Between 5 and 7 million years of evolution separate us humans from our closest relatives—chimpanzees. During that time, our bodies have diverged to an obvious degree, as have our mental skills. We have created spoken language, writing, mathematics, and advanced technology—including machines that can sequence our genomes. Those machines reveal that the genetic differences that separate us and chimps are subtler: we share between 96 and 99 percent of our DNA.
Some parts of our genome have evolved at particularly high speed, quickly accumulating mutations that distinguish them from their counterparts in chimps. You can find these regions by comparing different mammals and searching for stretches of DNA that are always the same, except in humans. Scientists started identifying these “human-accelerated regions” or HARs about a decade ago. Many turned out to be enhancers—sequences that are not part of genes but that control the activity of genes, telling them when and where to deploy. They’re more like coaches than players.
It’s tempting to think these fast-evolving enhancers, by deploying our genes in new formations, drove the evolution of our most distinguishing traits, like our opposable thumbs or our exceptionally large brains. There’s some evidence for this. One HAR controls the activity of genes in the part of the hand that gives rise to the thumb. Many others are found near genes involved in brain development, and at least two are active in the growing brain. So far, so compelling—but what are these sequences actually doing?
To find out, J. Lomax Boyd from Duke University searched a list of HARs for those that are probably enhancers. One jumped out—HARE5. It had been identified but never properly studied, and it seemed to control the activity of genes involved in brain development. The human version differs from the chimp version by just 16 DNA ‘letters’. But those 16 changes, it turned out, make a lot of difference.
Boyd’s team introduced the human and chimp versions of HARE5 into two separate groups of mice. They also put these enhancers in charge of a gene that makes a blue chemical. As the team watched the embryos of their mice, they would see different body parts turning blue. Those were the bits where HARE5 was active—the areas where the enhancer was enhancing.
Embryonic mice start building their brains on their ninth day of life, and HARE5 becomes active shortly after. The team saw that the human version is more strongly active than the chimp one, over a larger swath of the brain, and from a slightly earlier start.
HARE5 seems to be particularly active in stem cells that produce neurons in the brain. The human version of the enhancer makes these stem cells divide faster—they take just 9 hours to split in two, compared to the usual 12. So in a given amount of time, the mice with human HARE5 developed more neural stem cells than those with the chimp version. As such, they accumulated more neurons.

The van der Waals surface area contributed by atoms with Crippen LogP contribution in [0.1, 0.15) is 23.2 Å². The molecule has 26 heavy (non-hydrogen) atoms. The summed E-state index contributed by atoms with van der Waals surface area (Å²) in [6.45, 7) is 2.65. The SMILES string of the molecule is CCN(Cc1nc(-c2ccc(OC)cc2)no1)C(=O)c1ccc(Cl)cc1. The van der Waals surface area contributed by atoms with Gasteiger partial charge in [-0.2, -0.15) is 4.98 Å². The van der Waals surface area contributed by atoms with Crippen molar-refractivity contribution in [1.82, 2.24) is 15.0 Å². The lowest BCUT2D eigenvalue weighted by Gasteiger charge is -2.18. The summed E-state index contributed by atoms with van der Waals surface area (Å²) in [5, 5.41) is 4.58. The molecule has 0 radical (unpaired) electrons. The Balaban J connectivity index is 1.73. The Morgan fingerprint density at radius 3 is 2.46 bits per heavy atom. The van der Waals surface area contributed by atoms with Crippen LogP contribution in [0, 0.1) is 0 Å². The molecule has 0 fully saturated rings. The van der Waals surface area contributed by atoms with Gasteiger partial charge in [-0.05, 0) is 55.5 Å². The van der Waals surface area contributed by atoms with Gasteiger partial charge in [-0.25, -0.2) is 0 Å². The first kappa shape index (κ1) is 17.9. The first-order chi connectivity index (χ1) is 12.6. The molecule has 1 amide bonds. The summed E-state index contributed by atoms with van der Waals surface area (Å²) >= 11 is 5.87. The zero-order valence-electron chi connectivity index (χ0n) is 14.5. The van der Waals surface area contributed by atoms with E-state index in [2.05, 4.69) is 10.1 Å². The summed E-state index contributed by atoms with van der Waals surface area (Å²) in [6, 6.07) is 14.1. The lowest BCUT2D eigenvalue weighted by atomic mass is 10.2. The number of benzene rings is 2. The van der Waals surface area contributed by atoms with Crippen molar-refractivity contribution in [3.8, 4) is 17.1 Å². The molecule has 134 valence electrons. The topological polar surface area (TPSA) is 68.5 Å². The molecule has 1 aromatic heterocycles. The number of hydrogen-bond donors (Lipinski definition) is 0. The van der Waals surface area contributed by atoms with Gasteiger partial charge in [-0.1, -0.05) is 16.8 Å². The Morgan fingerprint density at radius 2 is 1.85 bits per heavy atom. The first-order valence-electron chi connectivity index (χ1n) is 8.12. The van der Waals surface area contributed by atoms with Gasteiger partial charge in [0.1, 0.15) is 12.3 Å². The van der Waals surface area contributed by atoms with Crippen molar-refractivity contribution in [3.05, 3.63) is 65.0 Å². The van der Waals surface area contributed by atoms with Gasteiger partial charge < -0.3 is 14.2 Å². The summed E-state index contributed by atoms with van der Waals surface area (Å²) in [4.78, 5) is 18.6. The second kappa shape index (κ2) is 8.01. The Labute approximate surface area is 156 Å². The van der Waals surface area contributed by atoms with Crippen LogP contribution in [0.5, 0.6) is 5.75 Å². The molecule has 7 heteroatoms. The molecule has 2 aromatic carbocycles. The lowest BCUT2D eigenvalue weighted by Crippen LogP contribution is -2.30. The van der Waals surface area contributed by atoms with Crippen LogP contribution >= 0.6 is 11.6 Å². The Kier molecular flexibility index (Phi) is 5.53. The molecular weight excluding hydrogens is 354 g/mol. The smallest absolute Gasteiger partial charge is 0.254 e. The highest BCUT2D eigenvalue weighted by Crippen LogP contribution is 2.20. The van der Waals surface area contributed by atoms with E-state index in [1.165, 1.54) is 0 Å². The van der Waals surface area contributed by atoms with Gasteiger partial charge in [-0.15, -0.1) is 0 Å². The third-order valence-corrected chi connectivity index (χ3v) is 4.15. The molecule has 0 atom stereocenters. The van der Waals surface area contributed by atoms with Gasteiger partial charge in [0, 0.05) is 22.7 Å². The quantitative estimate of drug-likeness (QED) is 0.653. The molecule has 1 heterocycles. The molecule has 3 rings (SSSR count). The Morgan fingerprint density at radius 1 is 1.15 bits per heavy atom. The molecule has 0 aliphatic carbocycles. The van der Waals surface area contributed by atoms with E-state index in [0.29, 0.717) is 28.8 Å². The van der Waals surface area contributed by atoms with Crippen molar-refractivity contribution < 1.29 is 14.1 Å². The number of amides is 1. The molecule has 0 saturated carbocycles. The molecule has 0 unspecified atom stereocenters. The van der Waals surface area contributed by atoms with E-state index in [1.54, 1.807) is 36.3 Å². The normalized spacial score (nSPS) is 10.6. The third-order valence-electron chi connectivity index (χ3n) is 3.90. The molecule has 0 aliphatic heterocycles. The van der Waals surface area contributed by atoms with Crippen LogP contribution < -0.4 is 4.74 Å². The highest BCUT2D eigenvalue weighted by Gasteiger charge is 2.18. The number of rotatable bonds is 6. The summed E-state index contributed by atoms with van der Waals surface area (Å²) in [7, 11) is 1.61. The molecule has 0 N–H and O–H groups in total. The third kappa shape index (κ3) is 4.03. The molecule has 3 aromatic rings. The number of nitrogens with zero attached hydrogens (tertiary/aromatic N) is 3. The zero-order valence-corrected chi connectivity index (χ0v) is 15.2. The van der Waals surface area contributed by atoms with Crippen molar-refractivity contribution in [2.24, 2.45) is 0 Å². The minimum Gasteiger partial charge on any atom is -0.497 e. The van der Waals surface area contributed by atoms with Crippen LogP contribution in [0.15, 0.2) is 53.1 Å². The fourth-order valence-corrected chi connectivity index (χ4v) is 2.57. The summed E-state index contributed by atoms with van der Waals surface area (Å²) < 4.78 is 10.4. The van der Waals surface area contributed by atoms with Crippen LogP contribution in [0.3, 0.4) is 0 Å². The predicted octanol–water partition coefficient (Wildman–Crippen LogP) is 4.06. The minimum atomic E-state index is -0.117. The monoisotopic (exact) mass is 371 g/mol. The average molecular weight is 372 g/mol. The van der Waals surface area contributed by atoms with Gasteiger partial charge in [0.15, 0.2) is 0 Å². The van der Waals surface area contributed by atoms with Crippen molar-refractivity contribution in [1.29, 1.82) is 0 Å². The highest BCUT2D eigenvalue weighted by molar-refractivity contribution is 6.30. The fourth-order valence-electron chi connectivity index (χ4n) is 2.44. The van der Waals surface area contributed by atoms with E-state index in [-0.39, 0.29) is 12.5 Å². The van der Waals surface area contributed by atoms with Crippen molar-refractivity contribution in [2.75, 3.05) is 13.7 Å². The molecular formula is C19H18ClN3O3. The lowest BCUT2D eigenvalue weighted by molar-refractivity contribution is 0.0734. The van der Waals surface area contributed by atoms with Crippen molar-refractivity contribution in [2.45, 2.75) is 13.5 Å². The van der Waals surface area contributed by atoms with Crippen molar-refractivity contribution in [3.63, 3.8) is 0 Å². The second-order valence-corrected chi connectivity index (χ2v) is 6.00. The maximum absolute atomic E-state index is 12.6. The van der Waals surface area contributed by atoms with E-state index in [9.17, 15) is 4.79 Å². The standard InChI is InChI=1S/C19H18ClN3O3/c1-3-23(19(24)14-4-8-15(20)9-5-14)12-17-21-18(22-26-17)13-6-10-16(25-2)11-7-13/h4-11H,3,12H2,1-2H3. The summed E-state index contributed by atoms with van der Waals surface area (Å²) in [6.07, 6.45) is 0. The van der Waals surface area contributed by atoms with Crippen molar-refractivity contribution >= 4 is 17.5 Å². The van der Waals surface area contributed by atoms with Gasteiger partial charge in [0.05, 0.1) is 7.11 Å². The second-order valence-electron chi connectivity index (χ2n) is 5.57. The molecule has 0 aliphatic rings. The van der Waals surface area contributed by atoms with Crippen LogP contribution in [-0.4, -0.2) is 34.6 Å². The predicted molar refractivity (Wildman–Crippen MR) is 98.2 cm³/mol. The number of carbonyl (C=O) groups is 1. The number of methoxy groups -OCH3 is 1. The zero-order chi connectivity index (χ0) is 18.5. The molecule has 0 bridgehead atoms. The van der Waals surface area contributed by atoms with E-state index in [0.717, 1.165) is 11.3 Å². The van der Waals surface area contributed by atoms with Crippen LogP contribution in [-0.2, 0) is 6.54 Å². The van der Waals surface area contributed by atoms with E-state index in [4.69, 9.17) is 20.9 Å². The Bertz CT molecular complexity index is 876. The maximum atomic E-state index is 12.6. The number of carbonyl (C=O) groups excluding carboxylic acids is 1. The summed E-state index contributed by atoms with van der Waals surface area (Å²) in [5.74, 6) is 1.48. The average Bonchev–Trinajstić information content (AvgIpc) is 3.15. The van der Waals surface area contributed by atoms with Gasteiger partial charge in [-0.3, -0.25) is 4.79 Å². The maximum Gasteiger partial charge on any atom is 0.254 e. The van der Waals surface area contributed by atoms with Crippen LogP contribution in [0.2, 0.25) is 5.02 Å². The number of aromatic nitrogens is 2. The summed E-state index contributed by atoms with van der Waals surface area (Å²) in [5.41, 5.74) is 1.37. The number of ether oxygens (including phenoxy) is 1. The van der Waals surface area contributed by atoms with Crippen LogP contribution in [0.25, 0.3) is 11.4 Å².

And they developed bigger brains. On average, their brains were 12 percent bigger than those of their counterparts. “We weren’t expecting to get anything that dramatic,” says Debra Silver, who led the study.
“Ours stands as among the first studies to demonstrate any functional impact of one of these HARs,” she adds. “It shows that just having a few changes to our DNA can have a big impact on how the brain is built. We’ve only tested this in a mouse so we can’t say if it’s relevant to humans, but there’s strong evidence for a connection.”
“I’m really excited that people are following up [on these HARs] and finding out what they do,” says Katherine Pollard from the Gladstones Institutes, who was one of the scientists who first identified these sequences. “It’s been really daunting to figure out what the heck these things do. Each one takes years. These guys went the extra mile beyond what everyone else has been doing, by showing changes in the cell cycle and in brain size.”
“It’s a very clever use of mice as readouts for human-chimp differences,” says Arnold Kriegstein from the University of California, San Francisco. “The [brain] size difference isn’t terribly big, but it’s certainly in the correct direction.”
Eddy Rubin from the Joint Genome Institute is less convinced. His concern is that the team’s methods could have saddled the mice with multiple copies of HARE5 in various parts of their genome. As such, it’s not clear if the differences between the two groups are due to these factors, rather than to the 16 sequence differences between the human and chimp enhancers. “[That] casts major shadow on the conclusions,” says Rubin. “This is an interesting study pursuing an important issue, but the results should be taken with a grain of salt.”
Regardless, Silver’s team are now continuing to study HARE5. Now that their mice have grown up, they are designing tests to see if the adults behave differently thanks to their larger brains. This is important—bigger brains don’t necessarily mean smarter animals. They’re also looking into a few other enhancers. One of them, for example, seems to a control a gene that affects the growth of neurons.
“I think HARE5 is just the tip of the iceberg,” says Silver. “It is probably one of many regions that explain why our brains are bigger than those of chimps. Now that we have an experimental paradigm in place, we can start asking about these other enhancers.”
Reference: Boyd, Skove, Rouanet, Pilaz, Bepler, Gordan, Wray & Silver. 2015. Human-Chimpanzee Differences in a FZD8 Enhancer Alter Cell-Cycle Dynamics in the Developing Neocortex. Current Biology http://dx.doi.org/10.1016/j.cub.2015.01.041